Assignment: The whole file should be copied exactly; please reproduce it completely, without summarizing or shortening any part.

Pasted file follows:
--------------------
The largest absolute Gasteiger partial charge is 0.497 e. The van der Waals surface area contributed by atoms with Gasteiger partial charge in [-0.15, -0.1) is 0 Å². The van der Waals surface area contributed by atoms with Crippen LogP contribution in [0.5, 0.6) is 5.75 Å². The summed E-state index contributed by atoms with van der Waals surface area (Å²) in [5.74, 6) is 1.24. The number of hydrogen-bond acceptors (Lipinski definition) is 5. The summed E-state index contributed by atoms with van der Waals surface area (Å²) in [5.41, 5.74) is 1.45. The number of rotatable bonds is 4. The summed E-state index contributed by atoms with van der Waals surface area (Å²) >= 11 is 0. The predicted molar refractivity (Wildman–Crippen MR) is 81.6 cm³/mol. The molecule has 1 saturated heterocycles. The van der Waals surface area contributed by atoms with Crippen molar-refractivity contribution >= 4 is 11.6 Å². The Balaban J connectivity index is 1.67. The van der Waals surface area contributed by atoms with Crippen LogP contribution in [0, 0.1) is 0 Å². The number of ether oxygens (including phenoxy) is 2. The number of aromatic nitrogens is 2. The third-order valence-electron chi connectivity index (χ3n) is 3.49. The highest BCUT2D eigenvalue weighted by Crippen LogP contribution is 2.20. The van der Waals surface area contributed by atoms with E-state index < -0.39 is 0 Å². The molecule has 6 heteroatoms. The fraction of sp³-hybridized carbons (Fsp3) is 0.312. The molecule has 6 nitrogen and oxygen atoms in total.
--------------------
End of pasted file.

The largest absolute Gasteiger partial charge is 0.497 e. The van der Waals surface area contributed by atoms with Gasteiger partial charge in [-0.15, -0.1) is 0 Å². The van der Waals surface area contributed by atoms with Crippen LogP contribution in [0.5, 0.6) is 5.75 Å². The summed E-state index contributed by atoms with van der Waals surface area (Å²) in [5.74, 6) is 1.24. The number of hydrogen-bond acceptors (Lipinski definition) is 5. The summed E-state index contributed by atoms with van der Waals surface area (Å²) in [5.41, 5.74) is 1.45. The number of rotatable bonds is 4. The summed E-state index contributed by atoms with van der Waals surface area (Å²) >= 11 is 0. The predicted molar refractivity (Wildman–Crippen MR) is 81.6 cm³/mol. The molecule has 1 saturated heterocycles. The van der Waals surface area contributed by atoms with Crippen molar-refractivity contribution >= 4 is 11.6 Å². The Balaban J connectivity index is 1.67. The van der Waals surface area contributed by atoms with Crippen LogP contribution in [0, 0.1) is 0 Å². The number of ether oxygens (including phenoxy) is 2. The number of aromatic nitrogens is 2. The third-order valence-electron chi connectivity index (χ3n) is 3.49. The highest BCUT2D eigenvalue weighted by Crippen LogP contribution is 2.20. The van der Waals surface area contributed by atoms with E-state index < -0.39 is 0 Å². The molecule has 6 heteroatoms. The fraction of sp³-hybridized carbons (Fsp3) is 0.312. The molecule has 6 nitrogen and oxygen atoms in total.